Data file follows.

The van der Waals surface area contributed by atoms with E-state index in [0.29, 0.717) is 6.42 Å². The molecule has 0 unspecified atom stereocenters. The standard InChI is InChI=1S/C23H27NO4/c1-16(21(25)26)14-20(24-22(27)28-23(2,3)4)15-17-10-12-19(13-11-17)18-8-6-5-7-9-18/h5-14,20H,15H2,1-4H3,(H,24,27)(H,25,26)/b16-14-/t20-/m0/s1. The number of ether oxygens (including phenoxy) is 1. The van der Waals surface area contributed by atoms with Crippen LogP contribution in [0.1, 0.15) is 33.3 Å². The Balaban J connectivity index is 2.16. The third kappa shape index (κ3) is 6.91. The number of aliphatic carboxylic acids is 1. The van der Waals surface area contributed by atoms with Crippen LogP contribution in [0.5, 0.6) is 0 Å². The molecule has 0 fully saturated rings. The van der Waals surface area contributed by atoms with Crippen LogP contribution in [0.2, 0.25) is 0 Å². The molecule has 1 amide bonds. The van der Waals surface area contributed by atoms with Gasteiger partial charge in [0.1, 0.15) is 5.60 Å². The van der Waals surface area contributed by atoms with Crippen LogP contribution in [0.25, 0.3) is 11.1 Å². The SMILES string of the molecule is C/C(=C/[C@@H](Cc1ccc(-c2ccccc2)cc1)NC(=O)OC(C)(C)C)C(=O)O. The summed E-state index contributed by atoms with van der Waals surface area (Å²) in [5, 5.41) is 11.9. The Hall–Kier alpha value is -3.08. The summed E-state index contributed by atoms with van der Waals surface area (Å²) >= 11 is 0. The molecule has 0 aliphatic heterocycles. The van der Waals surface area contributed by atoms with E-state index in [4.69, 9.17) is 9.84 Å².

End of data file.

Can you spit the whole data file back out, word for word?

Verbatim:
The van der Waals surface area contributed by atoms with E-state index in [0.29, 0.717) is 6.42 Å². The molecule has 0 unspecified atom stereocenters. The standard InChI is InChI=1S/C23H27NO4/c1-16(21(25)26)14-20(24-22(27)28-23(2,3)4)15-17-10-12-19(13-11-17)18-8-6-5-7-9-18/h5-14,20H,15H2,1-4H3,(H,24,27)(H,25,26)/b16-14-/t20-/m0/s1. The number of ether oxygens (including phenoxy) is 1. The van der Waals surface area contributed by atoms with Crippen LogP contribution in [0.1, 0.15) is 33.3 Å². The Balaban J connectivity index is 2.16. The third kappa shape index (κ3) is 6.91. The number of aliphatic carboxylic acids is 1. The van der Waals surface area contributed by atoms with Crippen LogP contribution in [0.5, 0.6) is 0 Å². The molecule has 0 fully saturated rings. The van der Waals surface area contributed by atoms with Crippen LogP contribution in [0.2, 0.25) is 0 Å². The molecule has 1 amide bonds. The van der Waals surface area contributed by atoms with Gasteiger partial charge in [0.1, 0.15) is 5.60 Å². The van der Waals surface area contributed by atoms with Crippen LogP contribution in [0.25, 0.3) is 11.1 Å². The SMILES string of the molecule is C/C(=C/[C@@H](Cc1ccc(-c2ccccc2)cc1)NC(=O)OC(C)(C)C)C(=O)O. The summed E-state index contributed by atoms with van der Waals surface area (Å²) in [5, 5.41) is 11.9. The Hall–Kier alpha value is -3.08. The summed E-state index contributed by atoms with van der Waals surface area (Å²) >= 11 is 0. The molecule has 0 aliphatic heterocycles. The van der Waals surface area contributed by atoms with E-state index in [4.69, 9.17) is 9.84 Å².